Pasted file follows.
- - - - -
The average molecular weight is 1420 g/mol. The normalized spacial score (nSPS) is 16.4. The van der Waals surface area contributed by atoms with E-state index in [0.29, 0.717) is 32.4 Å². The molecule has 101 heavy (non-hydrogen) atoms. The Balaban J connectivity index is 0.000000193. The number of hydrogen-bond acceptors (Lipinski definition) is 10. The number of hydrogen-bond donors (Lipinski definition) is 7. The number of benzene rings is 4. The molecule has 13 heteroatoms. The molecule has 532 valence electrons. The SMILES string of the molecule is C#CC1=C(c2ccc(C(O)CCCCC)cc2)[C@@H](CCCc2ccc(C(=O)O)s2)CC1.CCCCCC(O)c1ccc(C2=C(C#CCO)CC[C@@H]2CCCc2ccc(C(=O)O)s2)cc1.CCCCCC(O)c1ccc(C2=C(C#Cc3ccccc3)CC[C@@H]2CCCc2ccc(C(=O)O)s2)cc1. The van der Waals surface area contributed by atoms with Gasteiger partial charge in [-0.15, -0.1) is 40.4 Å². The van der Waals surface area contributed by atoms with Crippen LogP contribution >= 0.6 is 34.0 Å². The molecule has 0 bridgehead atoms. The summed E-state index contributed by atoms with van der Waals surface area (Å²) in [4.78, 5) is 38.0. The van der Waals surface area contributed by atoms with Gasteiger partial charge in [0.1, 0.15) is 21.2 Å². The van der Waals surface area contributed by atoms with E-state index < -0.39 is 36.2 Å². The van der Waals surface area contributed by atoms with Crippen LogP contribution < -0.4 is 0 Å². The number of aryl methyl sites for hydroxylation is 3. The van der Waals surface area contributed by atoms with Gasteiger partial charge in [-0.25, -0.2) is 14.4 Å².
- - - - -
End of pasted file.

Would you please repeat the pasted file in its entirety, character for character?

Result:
The average molecular weight is 1420 g/mol. The normalized spacial score (nSPS) is 16.4. The van der Waals surface area contributed by atoms with E-state index in [0.29, 0.717) is 32.4 Å². The molecule has 101 heavy (non-hydrogen) atoms. The Balaban J connectivity index is 0.000000193. The number of hydrogen-bond acceptors (Lipinski definition) is 10. The number of hydrogen-bond donors (Lipinski definition) is 7. The number of benzene rings is 4. The molecule has 13 heteroatoms. The molecule has 532 valence electrons. The SMILES string of the molecule is C#CC1=C(c2ccc(C(O)CCCCC)cc2)[C@@H](CCCc2ccc(C(=O)O)s2)CC1.CCCCCC(O)c1ccc(C2=C(C#CCO)CC[C@@H]2CCCc2ccc(C(=O)O)s2)cc1.CCCCCC(O)c1ccc(C2=C(C#Cc3ccccc3)CC[C@@H]2CCCc2ccc(C(=O)O)s2)cc1. The van der Waals surface area contributed by atoms with Gasteiger partial charge in [-0.15, -0.1) is 40.4 Å². The van der Waals surface area contributed by atoms with Crippen LogP contribution >= 0.6 is 34.0 Å². The molecule has 0 bridgehead atoms. The summed E-state index contributed by atoms with van der Waals surface area (Å²) in [4.78, 5) is 38.0. The van der Waals surface area contributed by atoms with Gasteiger partial charge in [0.1, 0.15) is 21.2 Å². The van der Waals surface area contributed by atoms with E-state index < -0.39 is 36.2 Å². The van der Waals surface area contributed by atoms with Crippen LogP contribution < -0.4 is 0 Å². The number of aryl methyl sites for hydroxylation is 3. The van der Waals surface area contributed by atoms with Gasteiger partial charge in [-0.25, -0.2) is 14.4 Å².